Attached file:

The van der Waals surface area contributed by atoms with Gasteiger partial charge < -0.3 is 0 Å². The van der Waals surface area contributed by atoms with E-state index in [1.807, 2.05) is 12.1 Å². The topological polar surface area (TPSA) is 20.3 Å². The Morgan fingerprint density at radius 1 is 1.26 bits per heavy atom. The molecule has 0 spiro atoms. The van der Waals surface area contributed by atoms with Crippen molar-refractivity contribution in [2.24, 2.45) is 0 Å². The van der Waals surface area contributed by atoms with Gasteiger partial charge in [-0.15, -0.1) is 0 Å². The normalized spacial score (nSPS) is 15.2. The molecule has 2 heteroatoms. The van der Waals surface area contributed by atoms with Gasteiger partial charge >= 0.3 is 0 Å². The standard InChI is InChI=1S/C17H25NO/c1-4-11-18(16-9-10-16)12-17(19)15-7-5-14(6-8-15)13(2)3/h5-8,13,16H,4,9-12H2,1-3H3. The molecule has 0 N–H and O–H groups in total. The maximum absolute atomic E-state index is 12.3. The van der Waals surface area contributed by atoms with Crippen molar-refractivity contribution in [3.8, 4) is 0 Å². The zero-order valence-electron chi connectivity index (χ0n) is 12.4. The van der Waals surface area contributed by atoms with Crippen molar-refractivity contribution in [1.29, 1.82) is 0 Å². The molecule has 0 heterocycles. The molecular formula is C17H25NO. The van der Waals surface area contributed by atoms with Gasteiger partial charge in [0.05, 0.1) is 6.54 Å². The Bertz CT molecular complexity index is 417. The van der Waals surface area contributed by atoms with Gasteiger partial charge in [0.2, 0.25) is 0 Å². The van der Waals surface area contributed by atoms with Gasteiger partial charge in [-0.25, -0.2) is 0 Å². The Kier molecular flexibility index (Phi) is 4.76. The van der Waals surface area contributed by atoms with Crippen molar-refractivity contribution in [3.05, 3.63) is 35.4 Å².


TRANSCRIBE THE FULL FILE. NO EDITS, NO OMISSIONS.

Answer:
The van der Waals surface area contributed by atoms with Gasteiger partial charge < -0.3 is 0 Å². The van der Waals surface area contributed by atoms with E-state index in [1.807, 2.05) is 12.1 Å². The topological polar surface area (TPSA) is 20.3 Å². The Morgan fingerprint density at radius 1 is 1.26 bits per heavy atom. The molecule has 0 spiro atoms. The van der Waals surface area contributed by atoms with Crippen molar-refractivity contribution in [2.24, 2.45) is 0 Å². The van der Waals surface area contributed by atoms with Gasteiger partial charge in [-0.15, -0.1) is 0 Å². The normalized spacial score (nSPS) is 15.2. The molecule has 2 heteroatoms. The van der Waals surface area contributed by atoms with Gasteiger partial charge >= 0.3 is 0 Å². The standard InChI is InChI=1S/C17H25NO/c1-4-11-18(16-9-10-16)12-17(19)15-7-5-14(6-8-15)13(2)3/h5-8,13,16H,4,9-12H2,1-3H3. The molecule has 0 N–H and O–H groups in total. The maximum absolute atomic E-state index is 12.3. The van der Waals surface area contributed by atoms with Crippen molar-refractivity contribution in [3.8, 4) is 0 Å². The zero-order valence-electron chi connectivity index (χ0n) is 12.4. The van der Waals surface area contributed by atoms with Crippen molar-refractivity contribution in [1.29, 1.82) is 0 Å². The molecule has 0 heterocycles. The molecular formula is C17H25NO. The van der Waals surface area contributed by atoms with Gasteiger partial charge in [0.05, 0.1) is 6.54 Å². The Bertz CT molecular complexity index is 417. The van der Waals surface area contributed by atoms with Gasteiger partial charge in [0.2, 0.25) is 0 Å². The van der Waals surface area contributed by atoms with Gasteiger partial charge in [-0.25, -0.2) is 0 Å². The Kier molecular flexibility index (Phi) is 4.76. The van der Waals surface area contributed by atoms with Crippen molar-refractivity contribution in [3.05, 3.63) is 35.4 Å².